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Re: [std-proposals] Extend std::type_info with more information

From: Tiago Freire <tmiguelf_at_[hidden]>
Date: Thu, 11 Apr 2024 18:54:30 +0000
From my perspective the use cases for std::any are dubious at best.

Fair warning this is going to be lengthy.

It is essentially a container that can have anything at all.

I think I would be hard to find a usage of it that doesn’t fall into one of these categories:

1. The context in which it is being used, doesn’t care about the underlying type nor uses its value. Making any type_info or casting irrelevant.

2. The context in which it is being used, knows exactly what type to expect, and the object has gone trough an intermediate context of type 1. Making the type_info just as a means of validation, and casting can be done trivially.

3. The design could have been improved by using a less type erased container (ex. std::variant, or other). Making std::any a design issue, and not a good use case.

An application that only contains type 1 is irrelevant, if the value is never used, you don’t need a container for it, so the code could be improved by using a “nothing” (making it a type 3).
There’s a minimum requirement that at least the value be used, and usage of the value requires at least some basic form of interface, it must have a basic set of expected properties. Using the value the type can’t just literally be anything. This kind of suggest std::variant would be better, to justify not being able to use it you are going to have somewhere in code where the objects passes that requires complete type erasure (a usage of type 1 must exist somewhere).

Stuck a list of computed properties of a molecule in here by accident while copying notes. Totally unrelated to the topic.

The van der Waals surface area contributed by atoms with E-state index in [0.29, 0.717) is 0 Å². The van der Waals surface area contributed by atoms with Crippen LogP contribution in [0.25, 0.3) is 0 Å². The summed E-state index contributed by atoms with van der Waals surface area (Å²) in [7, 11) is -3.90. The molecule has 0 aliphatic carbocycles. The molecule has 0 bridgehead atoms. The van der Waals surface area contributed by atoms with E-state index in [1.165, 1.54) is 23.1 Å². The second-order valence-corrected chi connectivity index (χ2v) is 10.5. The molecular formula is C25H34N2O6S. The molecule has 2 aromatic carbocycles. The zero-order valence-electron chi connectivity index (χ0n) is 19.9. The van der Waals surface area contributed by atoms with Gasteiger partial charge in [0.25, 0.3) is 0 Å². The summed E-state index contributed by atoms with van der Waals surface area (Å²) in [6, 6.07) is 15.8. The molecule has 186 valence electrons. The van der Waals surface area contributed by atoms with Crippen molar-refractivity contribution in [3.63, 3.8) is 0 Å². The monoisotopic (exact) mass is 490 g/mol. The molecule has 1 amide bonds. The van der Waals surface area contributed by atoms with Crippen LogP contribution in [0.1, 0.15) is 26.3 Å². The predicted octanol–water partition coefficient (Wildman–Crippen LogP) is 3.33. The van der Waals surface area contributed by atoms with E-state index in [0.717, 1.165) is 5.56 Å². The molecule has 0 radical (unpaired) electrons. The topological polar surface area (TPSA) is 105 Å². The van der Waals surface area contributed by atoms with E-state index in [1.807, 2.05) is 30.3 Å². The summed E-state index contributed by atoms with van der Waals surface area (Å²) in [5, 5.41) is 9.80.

Now while this isn’t necessarily of type 2, something very much like it must be true.

Now to justify std::any, type 1 needs to exist somewhere, this is already very very rare. And it would be rarer still that you need to use it and the use case is not of type 2.
I don’t think the use case where it could literally be anything, and then you can just swap it for absolutely anything else mid execution and still make proper use of it, is realistic. There must be some properties about the type that must be true to be realistically useful.

What I believe is type most applications that use std::any are actually of type 3.
And I don’t mean that std::variant is necessarily the right replacement here.

std::any does 2 things:
1. own an object. Any object. It controls the lifetime of the object.
2. erase the type of the selected object.

The task of owning an object can be implemented by having a template constructor, allocate the object, storing it, and storing a custom deleter. This is trivial I assume everyone knows how to implement this, this shouldn’t be a controversial idea.

While type erasure is useful in many circumstances do you always need absolute type erasure? Wouldn’t partial be sufficient in most cases?
Let’s say you don’t need to know which exact derived class you are using; you just need to know that it is derived from a base class.

For that I could design a templated class, let’s call it “doppelganger”, that can contain an object of a “derived” class but only presents itself as an interface to a “base” class.

class A{};
class B: public A {};

std::doppelganger<A> tracked_object = B{};

// tracked_object can be used as A, but is an object of type B //this is a pure liskov abstraction

Kind of like what you already can do with std::unique_ptr but with value semantics instead.

This will perhaps be a far better design for the widget example. It has forgotten about what specialization of widget it is, but it can’t just be absolutely anything. We still know it is a widget.
And we have the added benefit of keeping some semblance of type safety, you can cast it by trivial means, either by dynamic_cast if base has a vtable, or even static_cast if the user has created its own RTTI for this object absent of a vtable.

If you had this ^, would you really still need to use std::any?
What if you could combine std::doppelganger with std::any, would you really still need to cast directly from std::any? (i.e. still absent of any knowledge of the underlying type)

Received on 2024-04-11 18:54:37